• The defender should have held the suspect at low ready from behind cover or concealment from the front door and the windows in case the suspect had friends who might have come to help him or shoot the good guys from outside. It’s common practice for one bad guy to stay in the car with the engine running while others go inside. Always assume there’s more than one bad guy!
  • The defender should have told the clerk to clear any other customers out of the store and then lock the front door. Then the clerk should go check that the back door was also locked. This would have kept the suspect’s friends and other customers from entering the active crime scene. 
  • The clerk should have also turned off the store’s interior lights until the police arrived. The bright overhead lights made the defender and the clerk easy targets. 
  • The defender should have told the clerk to give the police a description of both of them and also tell the cops that the defender was holding the suspect at gunpoint. Don’t assume that the cops arriving at the scene of a  “shots fired” call are going to know who the bad guys are and who the good guys are.  


Rob- That wraps up this episode. David, thank you for helping us again. Where can we learn more about you?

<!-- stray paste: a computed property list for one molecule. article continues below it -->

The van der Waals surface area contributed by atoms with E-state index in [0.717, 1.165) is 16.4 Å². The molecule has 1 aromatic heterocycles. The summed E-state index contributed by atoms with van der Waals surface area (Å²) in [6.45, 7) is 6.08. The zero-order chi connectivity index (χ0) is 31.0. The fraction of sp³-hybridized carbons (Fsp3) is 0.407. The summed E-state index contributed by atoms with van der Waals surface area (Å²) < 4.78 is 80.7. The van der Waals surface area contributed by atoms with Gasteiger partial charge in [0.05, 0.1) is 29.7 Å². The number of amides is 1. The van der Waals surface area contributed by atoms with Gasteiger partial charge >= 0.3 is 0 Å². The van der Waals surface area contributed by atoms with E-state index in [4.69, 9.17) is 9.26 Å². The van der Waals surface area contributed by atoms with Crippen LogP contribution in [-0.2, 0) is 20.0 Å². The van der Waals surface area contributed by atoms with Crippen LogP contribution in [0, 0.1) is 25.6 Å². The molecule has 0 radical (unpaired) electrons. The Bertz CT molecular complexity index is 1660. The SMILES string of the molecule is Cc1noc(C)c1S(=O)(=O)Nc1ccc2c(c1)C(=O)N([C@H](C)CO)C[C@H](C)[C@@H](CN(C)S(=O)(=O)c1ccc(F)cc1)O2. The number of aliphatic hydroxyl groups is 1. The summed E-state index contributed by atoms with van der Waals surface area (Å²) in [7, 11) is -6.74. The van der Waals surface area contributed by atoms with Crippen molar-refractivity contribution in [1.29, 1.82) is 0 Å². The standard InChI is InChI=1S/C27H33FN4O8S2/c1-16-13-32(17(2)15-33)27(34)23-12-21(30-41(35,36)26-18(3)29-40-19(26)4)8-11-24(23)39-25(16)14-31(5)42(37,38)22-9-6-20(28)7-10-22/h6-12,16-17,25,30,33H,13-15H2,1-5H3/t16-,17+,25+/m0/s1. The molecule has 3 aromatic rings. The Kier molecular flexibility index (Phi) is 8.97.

David- Look for my written articles at deltabravocharlie.com My latest article is about the media finding violence in a song, and ignoring the tragic violence in our communities.

Rob- After you look at Dave articles and his videos, then please leave us a message on the podcast episode webpage.

David- We share this podcast with you for free.
Please share the podcast with a friend and give us a rating on I-Tunes and Listen Notes.
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Amazon, Google Podcasts, Tunein, Spotify, Podbean and iHeart Radio.

Rob- This show is part of the Self-defense radio network. Find more pro-freedom podcasts at sdrn.us

I’m Rob Morse.  We might be back next week with more Self-Defense Gun Stories.